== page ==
See Bopp’s first work, Über das Conjugationssystem der Sanskritsprache (Frankfurt 1816),p. 147, and more specifically the (reworked) English translation (London 1819)
 Cf. Armin Schwegler, Analyticity and Syntheticity: A diachronic prespective with special reference to Romance languages (Berlin / New York 1990), ch. 1
 Bei weitem klarer würde uns das lautliche Verhältniss dieser Sprachen entgegentreten, wenn der Vf. Nicht den Zustand des Sanskrits, wie wir es kennen, zum Regulativ genomnen hätte […] Überhaupt sind es nur sehr wenig Wurzeln, welche in den verwandten Sprachen auch nur Spuren der regelrechten Gunirung, wie wir sie im Sanskrit kennen, erhalten haben.“ Theodor Benfey, review of Pott’s Etymologische Forschungen (1837), in: Kleinere Sprachwissenschaftliche Schriften (ed. A. Bezzenberger, Berlin 1894), pp. 9-10/12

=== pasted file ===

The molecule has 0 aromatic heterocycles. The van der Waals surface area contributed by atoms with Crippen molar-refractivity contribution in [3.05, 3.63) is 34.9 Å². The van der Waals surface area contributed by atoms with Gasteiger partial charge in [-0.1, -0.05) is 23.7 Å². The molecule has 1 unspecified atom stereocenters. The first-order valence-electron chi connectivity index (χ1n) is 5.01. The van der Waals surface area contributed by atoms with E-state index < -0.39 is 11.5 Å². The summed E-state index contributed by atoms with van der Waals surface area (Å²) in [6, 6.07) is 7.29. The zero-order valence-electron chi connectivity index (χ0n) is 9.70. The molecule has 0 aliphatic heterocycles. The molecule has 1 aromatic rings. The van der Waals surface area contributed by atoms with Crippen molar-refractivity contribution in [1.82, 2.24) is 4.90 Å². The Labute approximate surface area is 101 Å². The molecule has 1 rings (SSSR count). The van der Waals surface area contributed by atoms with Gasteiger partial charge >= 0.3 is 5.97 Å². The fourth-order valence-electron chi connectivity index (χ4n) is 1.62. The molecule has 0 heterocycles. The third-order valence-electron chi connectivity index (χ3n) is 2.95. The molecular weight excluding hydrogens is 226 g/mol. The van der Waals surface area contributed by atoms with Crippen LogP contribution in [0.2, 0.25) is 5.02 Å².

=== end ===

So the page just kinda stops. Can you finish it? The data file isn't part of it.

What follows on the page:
Mithridates oder allgemeine Sprachenkunde (Berlin 1806-1817) presents the world’s languages through almost 500 samples of the Paternoster. It was a milestone in data collection, enabling Adelung and his continuator Vater to group languages and compare grammatical structures with unprecedented scope and escape from the amateuristic, arbitrary etymologies and latinocentric ‘universal’ grammars of the 18th century. It is, however, generally regarded as the end point of pre-disciplinary study of language rather than as the beginnings of comparative grammar, and indeed there is little method to Adelung’s and Vater’s observation, nothing like a typology or historical reconstruction or sound shift law which lends itself to further elaboration. Max Muller, in his immensely popular Lectures on the Study of Language (London 1861), argues that Schlegel’s Über Sprache und Weisheit, “though published only two years after the first volume of Adelung’s Mithridates, … is separated from that work by the same distance which separates the Copernican from the Ptolemæan system” (p. 168). All the same, Pott calls Mithridates “noch immer nicht durchweg veraltet” as late as 1884. (Einleitung in die allgemeine Sprachwissenschaft, repr. Amsterdam 1974, p. 69/269)
 Etymologische Forschungen, Bd. 1 (Lemgo 1833), p. xxiii